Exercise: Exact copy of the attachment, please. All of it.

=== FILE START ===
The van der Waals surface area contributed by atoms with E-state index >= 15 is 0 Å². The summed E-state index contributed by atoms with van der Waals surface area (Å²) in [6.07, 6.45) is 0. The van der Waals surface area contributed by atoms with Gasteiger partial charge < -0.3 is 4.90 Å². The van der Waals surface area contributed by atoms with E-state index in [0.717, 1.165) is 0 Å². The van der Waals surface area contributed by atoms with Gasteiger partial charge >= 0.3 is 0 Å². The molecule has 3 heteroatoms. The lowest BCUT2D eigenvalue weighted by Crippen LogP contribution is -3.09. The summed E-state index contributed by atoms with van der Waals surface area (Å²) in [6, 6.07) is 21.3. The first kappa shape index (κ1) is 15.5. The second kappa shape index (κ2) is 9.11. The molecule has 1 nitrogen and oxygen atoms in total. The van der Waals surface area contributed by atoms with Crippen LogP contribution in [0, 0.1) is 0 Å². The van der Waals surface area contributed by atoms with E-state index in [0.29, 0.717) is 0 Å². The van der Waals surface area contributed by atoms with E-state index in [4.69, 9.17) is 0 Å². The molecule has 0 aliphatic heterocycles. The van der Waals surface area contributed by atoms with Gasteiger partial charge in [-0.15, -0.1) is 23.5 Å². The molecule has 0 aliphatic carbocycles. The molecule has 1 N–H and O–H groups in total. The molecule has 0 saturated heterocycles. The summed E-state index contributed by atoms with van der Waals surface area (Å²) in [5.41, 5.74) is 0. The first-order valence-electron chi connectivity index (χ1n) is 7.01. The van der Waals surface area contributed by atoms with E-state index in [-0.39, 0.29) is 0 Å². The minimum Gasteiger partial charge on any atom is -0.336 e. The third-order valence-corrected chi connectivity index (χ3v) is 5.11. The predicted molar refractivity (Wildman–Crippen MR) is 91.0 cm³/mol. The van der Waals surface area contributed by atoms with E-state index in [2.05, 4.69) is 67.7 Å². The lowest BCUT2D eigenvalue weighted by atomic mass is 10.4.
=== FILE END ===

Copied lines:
The van der Waals surface area contributed by atoms with E-state index >= 15 is 0 Å². The summed E-state index contributed by atoms with van der Waals surface area (Å²) in [6.07, 6.45) is 0. The van der Waals surface area contributed by atoms with Gasteiger partial charge < -0.3 is 4.90 Å². The van der Waals surface area contributed by atoms with E-state index in [0.717, 1.165) is 0 Å². The van der Waals surface area contributed by atoms with Gasteiger partial charge >= 0.3 is 0 Å². The molecule has 3 heteroatoms. The lowest BCUT2D eigenvalue weighted by Crippen LogP contribution is -3.09. The summed E-state index contributed by atoms with van der Waals surface area (Å²) in [6, 6.07) is 21.3. The first kappa shape index (κ1) is 15.5. The second kappa shape index (κ2) is 9.11. The molecule has 1 nitrogen and oxygen atoms in total. The van der Waals surface area contributed by atoms with Crippen LogP contribution in [0, 0.1) is 0 Å². The van der Waals surface area contributed by atoms with E-state index in [0.29, 0.717) is 0 Å². The van der Waals surface area contributed by atoms with E-state index in [4.69, 9.17) is 0 Å². The molecule has 0 aliphatic heterocycles. The van der Waals surface area contributed by atoms with Gasteiger partial charge in [-0.15, -0.1) is 23.5 Å². The molecule has 0 aliphatic carbocycles. The molecule has 1 N–H and O–H groups in total. The molecule has 0 saturated heterocycles. The summed E-state index contributed by atoms with van der Waals surface area (Å²) in [5.41, 5.74) is 0. The first-order valence-electron chi connectivity index (χ1n) is 7.01. The van der Waals surface area contributed by atoms with E-state index in [-0.39, 0.29) is 0 Å². The minimum Gasteiger partial charge on any atom is -0.336 e. The third-order valence-corrected chi connectivity index (χ3v) is 5.11. The predicted molar refractivity (Wildman–Crippen MR) is 91.0 cm³/mol. The van der Waals surface area contributed by atoms with E-state index in [2.05, 4.69) is 67.7 Å². The lowest BCUT2D eigenvalue weighted by atomic mass is 10.4.